Could You Have Made it in Construction With These Tools From 1951?
A collection of ads for tools that were, at some point, on the cutting edge of technology. Things have changed since then.
Is this a good deal?
At first glance, $46.50 seems a pretty fair price for a Tilt Arbor Saw (aka table saw). But never forget to read the fine print, which in this case casually states that the saw comes “less extensions, switch and motor.” No motor? We're guessing there were at least a few unboxing disappointments with this table saw.
All for $5.85
At first, we thought they were selling just the magnet organizer, but “a carefully selected trio” of tools was also included. That is a pretty good deal, although we are still not sure what a “tool house” is.
This is a lot of tool for under $15, but we're skeptical that the blower on this machine was useful enough to be categorized as “1” of the “4” tools. We'll count it as half of a tool. Also- why did they call it a “jig saw” when it looks like a scroll saw? At least this tool actually comes with a motor and a switch.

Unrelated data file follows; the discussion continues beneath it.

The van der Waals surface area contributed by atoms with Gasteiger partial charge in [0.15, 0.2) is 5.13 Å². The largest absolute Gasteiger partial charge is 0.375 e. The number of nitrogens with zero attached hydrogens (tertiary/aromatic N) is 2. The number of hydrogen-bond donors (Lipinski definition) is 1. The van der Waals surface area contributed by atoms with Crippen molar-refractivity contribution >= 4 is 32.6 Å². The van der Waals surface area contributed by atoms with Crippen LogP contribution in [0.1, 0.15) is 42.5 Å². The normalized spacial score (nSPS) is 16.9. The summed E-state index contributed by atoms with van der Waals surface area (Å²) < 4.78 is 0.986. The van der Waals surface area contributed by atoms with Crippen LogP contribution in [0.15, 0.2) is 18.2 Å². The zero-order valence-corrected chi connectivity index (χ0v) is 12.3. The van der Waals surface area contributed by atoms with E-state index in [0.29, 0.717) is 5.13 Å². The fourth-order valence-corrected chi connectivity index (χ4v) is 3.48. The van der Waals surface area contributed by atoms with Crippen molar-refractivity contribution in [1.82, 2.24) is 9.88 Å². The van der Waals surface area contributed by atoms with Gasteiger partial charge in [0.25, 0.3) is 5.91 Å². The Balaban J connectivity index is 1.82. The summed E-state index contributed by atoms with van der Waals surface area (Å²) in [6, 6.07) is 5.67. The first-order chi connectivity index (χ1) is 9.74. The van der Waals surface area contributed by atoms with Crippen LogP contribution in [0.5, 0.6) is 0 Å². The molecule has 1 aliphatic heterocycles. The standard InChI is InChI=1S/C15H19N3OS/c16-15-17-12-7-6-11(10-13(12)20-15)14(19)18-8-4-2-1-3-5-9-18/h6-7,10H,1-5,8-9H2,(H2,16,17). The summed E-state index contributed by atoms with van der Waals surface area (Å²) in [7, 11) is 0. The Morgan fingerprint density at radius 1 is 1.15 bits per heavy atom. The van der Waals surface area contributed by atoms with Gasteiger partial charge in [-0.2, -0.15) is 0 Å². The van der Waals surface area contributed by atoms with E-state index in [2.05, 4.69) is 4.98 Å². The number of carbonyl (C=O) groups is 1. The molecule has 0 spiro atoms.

A 2000-degree torch without an off-switch, strapped to the end of a toothbrush...what could go wrong? How many houses burnt down before they pulled this fire-hazard-nightmare from the shelves? Admittedly, however, if these tablets were still available we would absolutely have a box of them in our shop. We're not sure what we would use them for, but they'd be around just in case.
No motor again?
Apparently selling tools without motors was a recurring thing back in 1951. The Speedy Spray 444 could be powered with an electric motor or gas engine (electric motor or gas engine not included).
The test of time
3-IN-ONE OIL is still around, and so is Plastic Wood! But the agency who came up with this creepy enlarged-head concept probably can't say the same.
Wait a minute...
We thought Tim Leatherman invented the first multi-tool with a pliers, but it says here that this one was made by a famous French craftsmen (who shall remain nameless). Seems fishy...
Metal is scarce
Apparently, metal was so scarce that this tool company couldn’t afford to cover up their drill's electric motor's copper coil windings. We think it might be best to skip the “mixing” process with this electric work kit. Remember: liquid + electricity = no good.
After seeing this guy getting hit in the head with a flying board, there is no way anyone could have resisted buying the PTI Original Safety Blade. After all, it was “tested and approved by leading laboratories, government agencies, and industrial concerns.” What are the chances that the “government agencies” might just be a brother-in-law who works for the post office? Hmmmm.